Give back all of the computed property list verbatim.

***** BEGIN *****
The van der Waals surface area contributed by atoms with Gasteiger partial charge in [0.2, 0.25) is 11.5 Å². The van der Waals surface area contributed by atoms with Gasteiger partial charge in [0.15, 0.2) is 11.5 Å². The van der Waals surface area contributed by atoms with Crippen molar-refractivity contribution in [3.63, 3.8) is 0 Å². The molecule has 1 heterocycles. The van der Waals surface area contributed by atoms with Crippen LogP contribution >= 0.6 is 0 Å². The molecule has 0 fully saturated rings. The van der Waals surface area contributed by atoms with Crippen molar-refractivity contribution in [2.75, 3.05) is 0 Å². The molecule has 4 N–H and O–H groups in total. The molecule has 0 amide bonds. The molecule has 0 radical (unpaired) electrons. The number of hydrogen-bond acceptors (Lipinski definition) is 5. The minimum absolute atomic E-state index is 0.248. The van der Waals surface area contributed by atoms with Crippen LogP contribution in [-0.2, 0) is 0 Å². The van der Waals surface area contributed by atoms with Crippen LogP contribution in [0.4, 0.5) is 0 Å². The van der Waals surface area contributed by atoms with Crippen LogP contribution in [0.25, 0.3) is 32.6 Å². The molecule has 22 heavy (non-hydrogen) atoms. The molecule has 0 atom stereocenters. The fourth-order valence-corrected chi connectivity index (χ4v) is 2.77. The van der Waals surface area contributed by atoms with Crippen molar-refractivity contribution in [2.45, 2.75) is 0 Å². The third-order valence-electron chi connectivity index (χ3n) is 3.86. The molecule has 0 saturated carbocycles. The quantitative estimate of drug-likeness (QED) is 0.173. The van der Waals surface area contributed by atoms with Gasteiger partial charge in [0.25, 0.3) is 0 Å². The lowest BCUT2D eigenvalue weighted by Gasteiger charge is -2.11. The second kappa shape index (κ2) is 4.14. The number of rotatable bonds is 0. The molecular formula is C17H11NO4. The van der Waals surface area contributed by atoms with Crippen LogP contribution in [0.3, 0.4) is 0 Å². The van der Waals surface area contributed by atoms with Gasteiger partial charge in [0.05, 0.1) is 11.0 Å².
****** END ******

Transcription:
The van der Waals surface area contributed by atoms with Gasteiger partial charge in [0.2, 0.25) is 11.5 Å². The van der Waals surface area contributed by atoms with Gasteiger partial charge in [0.15, 0.2) is 11.5 Å². The van der Waals surface area contributed by atoms with Crippen molar-refractivity contribution in [3.63, 3.8) is 0 Å². The molecule has 1 heterocycles. The van der Waals surface area contributed by atoms with Crippen LogP contribution >= 0.6 is 0 Å². The molecule has 0 fully saturated rings. The van der Waals surface area contributed by atoms with Crippen molar-refractivity contribution in [2.75, 3.05) is 0 Å². The molecule has 4 N–H and O–H groups in total. The molecule has 0 amide bonds. The molecule has 0 radical (unpaired) electrons. The number of hydrogen-bond acceptors (Lipinski definition) is 5. The minimum absolute atomic E-state index is 0.248. The van der Waals surface area contributed by atoms with Crippen LogP contribution in [-0.2, 0) is 0 Å². The van der Waals surface area contributed by atoms with Crippen LogP contribution in [0.4, 0.5) is 0 Å². The van der Waals surface area contributed by atoms with Crippen LogP contribution in [0.25, 0.3) is 32.6 Å². The molecule has 22 heavy (non-hydrogen) atoms. The molecule has 0 atom stereocenters. The fourth-order valence-corrected chi connectivity index (χ4v) is 2.77. The van der Waals surface area contributed by atoms with Crippen molar-refractivity contribution in [2.45, 2.75) is 0 Å². The third-order valence-electron chi connectivity index (χ3n) is 3.86. The molecule has 0 saturated carbocycles. The quantitative estimate of drug-likeness (QED) is 0.173. The van der Waals surface area contributed by atoms with Gasteiger partial charge in [0.25, 0.3) is 0 Å². The lowest BCUT2D eigenvalue weighted by Gasteiger charge is -2.11. The second kappa shape index (κ2) is 4.14. The number of rotatable bonds is 0. The molecular formula is C17H11NO4. The van der Waals surface area contributed by atoms with Crippen LogP contribution in [0.3, 0.4) is 0 Å². The van der Waals surface area contributed by atoms with Gasteiger partial charge in [0.05, 0.1) is 11.0 Å².